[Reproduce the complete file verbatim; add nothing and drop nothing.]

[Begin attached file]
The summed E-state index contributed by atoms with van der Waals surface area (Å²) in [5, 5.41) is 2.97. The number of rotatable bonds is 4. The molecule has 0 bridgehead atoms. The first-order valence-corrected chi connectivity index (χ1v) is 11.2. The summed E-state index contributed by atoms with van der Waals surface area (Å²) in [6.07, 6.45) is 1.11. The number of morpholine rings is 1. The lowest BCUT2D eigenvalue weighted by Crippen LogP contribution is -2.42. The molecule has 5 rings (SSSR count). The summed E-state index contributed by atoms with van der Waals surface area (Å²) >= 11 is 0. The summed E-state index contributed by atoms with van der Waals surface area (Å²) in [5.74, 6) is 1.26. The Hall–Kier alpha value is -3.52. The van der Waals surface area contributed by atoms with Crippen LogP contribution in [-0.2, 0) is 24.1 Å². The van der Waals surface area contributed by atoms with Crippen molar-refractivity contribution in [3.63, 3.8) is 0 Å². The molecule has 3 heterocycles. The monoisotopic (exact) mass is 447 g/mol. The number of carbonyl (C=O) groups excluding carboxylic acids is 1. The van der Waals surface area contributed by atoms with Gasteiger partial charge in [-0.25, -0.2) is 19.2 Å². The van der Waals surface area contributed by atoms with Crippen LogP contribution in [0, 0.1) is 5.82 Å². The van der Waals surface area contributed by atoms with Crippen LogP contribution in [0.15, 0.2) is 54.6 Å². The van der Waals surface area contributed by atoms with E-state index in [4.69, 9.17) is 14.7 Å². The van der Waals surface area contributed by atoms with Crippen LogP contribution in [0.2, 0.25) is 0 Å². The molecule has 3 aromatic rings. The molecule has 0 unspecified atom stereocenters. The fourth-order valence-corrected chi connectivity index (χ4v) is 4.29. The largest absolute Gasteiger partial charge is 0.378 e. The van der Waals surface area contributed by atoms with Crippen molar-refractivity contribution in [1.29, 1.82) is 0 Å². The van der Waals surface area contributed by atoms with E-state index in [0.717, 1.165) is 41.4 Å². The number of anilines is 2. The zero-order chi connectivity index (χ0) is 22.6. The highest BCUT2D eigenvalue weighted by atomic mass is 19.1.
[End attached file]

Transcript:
The summed E-state index contributed by atoms with van der Waals surface area (Å²) in [5, 5.41) is 2.97. The number of rotatable bonds is 4. The molecule has 0 bridgehead atoms. The first-order valence-corrected chi connectivity index (χ1v) is 11.2. The summed E-state index contributed by atoms with van der Waals surface area (Å²) in [6.07, 6.45) is 1.11. The number of morpholine rings is 1. The lowest BCUT2D eigenvalue weighted by Crippen LogP contribution is -2.42. The molecule has 5 rings (SSSR count). The summed E-state index contributed by atoms with van der Waals surface area (Å²) >= 11 is 0. The summed E-state index contributed by atoms with van der Waals surface area (Å²) in [5.74, 6) is 1.26. The Hall–Kier alpha value is -3.52. The van der Waals surface area contributed by atoms with Crippen LogP contribution in [-0.2, 0) is 24.1 Å². The van der Waals surface area contributed by atoms with Crippen molar-refractivity contribution in [3.63, 3.8) is 0 Å². The molecule has 3 heterocycles. The monoisotopic (exact) mass is 447 g/mol. The number of carbonyl (C=O) groups excluding carboxylic acids is 1. The van der Waals surface area contributed by atoms with Gasteiger partial charge in [-0.25, -0.2) is 19.2 Å². The van der Waals surface area contributed by atoms with Crippen LogP contribution in [0, 0.1) is 5.82 Å². The van der Waals surface area contributed by atoms with Crippen LogP contribution in [0.15, 0.2) is 54.6 Å². The van der Waals surface area contributed by atoms with E-state index in [4.69, 9.17) is 14.7 Å². The van der Waals surface area contributed by atoms with Crippen LogP contribution in [0.2, 0.25) is 0 Å². The molecule has 3 aromatic rings. The molecule has 0 unspecified atom stereocenters. The fourth-order valence-corrected chi connectivity index (χ4v) is 4.29. The largest absolute Gasteiger partial charge is 0.378 e. The van der Waals surface area contributed by atoms with Crippen molar-refractivity contribution in [1.29, 1.82) is 0 Å². The van der Waals surface area contributed by atoms with E-state index in [0.717, 1.165) is 41.4 Å². The number of anilines is 2. The zero-order chi connectivity index (χ0) is 22.6. The highest BCUT2D eigenvalue weighted by atomic mass is 19.1.